The Art of Midlife: Courage and Creative Living for Women

By Linda N. Edelstein | Go to book overview

1
FREEDOM IS DAILY, PROSE- BOUND, ROUTINE REMEMBERING" An Overview of Midlife Creativity

What I wanted was to be myself again.

-- Sandra Hochman

So in the Long run, it didn't matter if you had been good or not. The girls in high school who had "gone all the way" had not wound up living in back alleys in shame and disgrace, like she thought they would; they wound up happily or unhappily married, just like the rest of them.

-- Fannie Flagg

I have been present at many inspiring moments. I have glimpsed change and growth in the women with whom I work, and feel a deep joy at these times. This book tries to capture the experiences of some of the women I have worked with and many others I have met. The Art of Midlife: Courage and Creative Living for Women examines the midlife years of ordinary women who imaginatively recreated their lives. I have included psychological understanding of how they did it, how they transformed "I'm getting older and I'm stuck" into "Life is precious and it belongs to me!" This transformation is a production in three acts -- relinquishing the old, reconnection to the self, and refocusing the future. The steps also refer to the emphasis of our attention -- relinquishing refers to our pasts, reconnection looks at our past and present lives, and refocusing accentuates the present and future.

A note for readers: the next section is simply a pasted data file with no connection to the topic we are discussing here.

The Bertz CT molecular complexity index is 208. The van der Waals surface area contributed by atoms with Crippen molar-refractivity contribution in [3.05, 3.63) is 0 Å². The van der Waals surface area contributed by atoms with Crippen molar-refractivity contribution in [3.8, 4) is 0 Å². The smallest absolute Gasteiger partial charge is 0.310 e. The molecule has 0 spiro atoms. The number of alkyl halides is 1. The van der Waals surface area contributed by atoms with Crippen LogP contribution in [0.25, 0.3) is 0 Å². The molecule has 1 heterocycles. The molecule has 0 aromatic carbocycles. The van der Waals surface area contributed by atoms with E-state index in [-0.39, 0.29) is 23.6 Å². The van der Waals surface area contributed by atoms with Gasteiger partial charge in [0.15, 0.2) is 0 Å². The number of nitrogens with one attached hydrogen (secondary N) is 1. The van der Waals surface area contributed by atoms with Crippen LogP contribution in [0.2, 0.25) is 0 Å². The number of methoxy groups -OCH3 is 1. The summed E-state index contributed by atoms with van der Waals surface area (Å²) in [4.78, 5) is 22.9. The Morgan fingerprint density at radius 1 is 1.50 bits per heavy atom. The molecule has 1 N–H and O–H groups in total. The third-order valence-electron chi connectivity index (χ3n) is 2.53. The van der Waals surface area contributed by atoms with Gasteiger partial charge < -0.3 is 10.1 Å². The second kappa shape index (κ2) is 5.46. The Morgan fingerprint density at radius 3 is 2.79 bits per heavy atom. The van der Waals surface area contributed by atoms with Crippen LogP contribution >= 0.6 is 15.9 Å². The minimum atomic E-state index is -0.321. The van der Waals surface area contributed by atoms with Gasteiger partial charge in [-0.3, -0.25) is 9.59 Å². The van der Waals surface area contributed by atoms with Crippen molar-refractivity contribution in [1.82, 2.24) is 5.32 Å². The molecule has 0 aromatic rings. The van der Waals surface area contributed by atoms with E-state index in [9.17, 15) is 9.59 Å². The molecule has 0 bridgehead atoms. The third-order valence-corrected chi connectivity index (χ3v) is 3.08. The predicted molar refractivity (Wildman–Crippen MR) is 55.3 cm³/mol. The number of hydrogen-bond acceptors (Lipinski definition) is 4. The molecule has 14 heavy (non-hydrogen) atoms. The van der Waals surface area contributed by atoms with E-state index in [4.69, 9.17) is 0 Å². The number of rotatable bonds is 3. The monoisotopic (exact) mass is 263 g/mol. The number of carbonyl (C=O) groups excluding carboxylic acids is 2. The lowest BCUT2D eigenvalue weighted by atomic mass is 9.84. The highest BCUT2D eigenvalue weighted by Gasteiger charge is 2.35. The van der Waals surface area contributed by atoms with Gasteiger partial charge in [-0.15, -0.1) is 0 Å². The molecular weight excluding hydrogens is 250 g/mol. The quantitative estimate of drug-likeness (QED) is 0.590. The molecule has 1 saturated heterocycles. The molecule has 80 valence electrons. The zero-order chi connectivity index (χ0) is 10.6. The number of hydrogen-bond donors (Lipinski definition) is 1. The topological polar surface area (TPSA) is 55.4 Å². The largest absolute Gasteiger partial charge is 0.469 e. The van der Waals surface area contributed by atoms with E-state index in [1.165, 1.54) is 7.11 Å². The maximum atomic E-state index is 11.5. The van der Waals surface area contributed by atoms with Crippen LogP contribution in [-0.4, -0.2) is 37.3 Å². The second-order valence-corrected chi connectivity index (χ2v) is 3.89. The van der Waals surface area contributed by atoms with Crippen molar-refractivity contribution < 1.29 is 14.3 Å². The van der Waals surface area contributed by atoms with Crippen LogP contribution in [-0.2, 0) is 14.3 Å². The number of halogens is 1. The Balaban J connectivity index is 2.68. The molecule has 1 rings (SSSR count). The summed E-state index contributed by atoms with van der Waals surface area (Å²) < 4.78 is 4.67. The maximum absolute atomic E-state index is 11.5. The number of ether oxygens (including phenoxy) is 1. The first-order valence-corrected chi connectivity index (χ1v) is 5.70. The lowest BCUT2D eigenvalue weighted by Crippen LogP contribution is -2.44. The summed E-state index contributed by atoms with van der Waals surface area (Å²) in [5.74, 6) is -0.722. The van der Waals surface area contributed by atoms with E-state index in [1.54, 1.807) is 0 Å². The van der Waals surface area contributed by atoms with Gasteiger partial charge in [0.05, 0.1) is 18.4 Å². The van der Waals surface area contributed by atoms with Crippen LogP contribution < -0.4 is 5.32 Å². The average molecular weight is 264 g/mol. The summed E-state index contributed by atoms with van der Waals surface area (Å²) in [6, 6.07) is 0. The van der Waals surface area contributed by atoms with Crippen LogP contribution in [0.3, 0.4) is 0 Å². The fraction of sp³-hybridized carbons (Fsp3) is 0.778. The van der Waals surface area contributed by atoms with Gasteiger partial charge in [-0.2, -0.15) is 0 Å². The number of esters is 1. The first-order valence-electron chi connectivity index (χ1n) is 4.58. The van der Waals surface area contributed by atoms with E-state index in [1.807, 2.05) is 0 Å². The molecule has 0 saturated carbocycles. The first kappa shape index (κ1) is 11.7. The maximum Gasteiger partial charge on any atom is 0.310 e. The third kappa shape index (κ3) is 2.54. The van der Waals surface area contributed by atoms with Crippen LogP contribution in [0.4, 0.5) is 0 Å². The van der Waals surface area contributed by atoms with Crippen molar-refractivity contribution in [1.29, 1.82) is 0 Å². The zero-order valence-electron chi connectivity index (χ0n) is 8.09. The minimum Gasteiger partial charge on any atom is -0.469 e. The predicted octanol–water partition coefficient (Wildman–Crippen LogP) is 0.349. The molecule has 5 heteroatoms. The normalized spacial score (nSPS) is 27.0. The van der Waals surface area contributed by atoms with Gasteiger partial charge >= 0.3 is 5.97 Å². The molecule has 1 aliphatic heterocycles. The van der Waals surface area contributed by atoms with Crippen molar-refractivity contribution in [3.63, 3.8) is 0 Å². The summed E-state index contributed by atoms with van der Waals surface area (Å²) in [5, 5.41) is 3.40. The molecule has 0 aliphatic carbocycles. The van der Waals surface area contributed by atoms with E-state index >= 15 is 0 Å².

The work of the past is to relinquish youth and all that it means to each of us. At midlife, normal aging requires us to let go, to mourn. Letting go frees us from roles in our lives that have become outdated or ill fitting and liberates energy for a full life in the present.

Reconnecting to ourselves involves understanding the women we are today. We haven't just grown older; we have also grown up. Perhaps our lives now require new directions or simplicity; perhaps we have misplaced some

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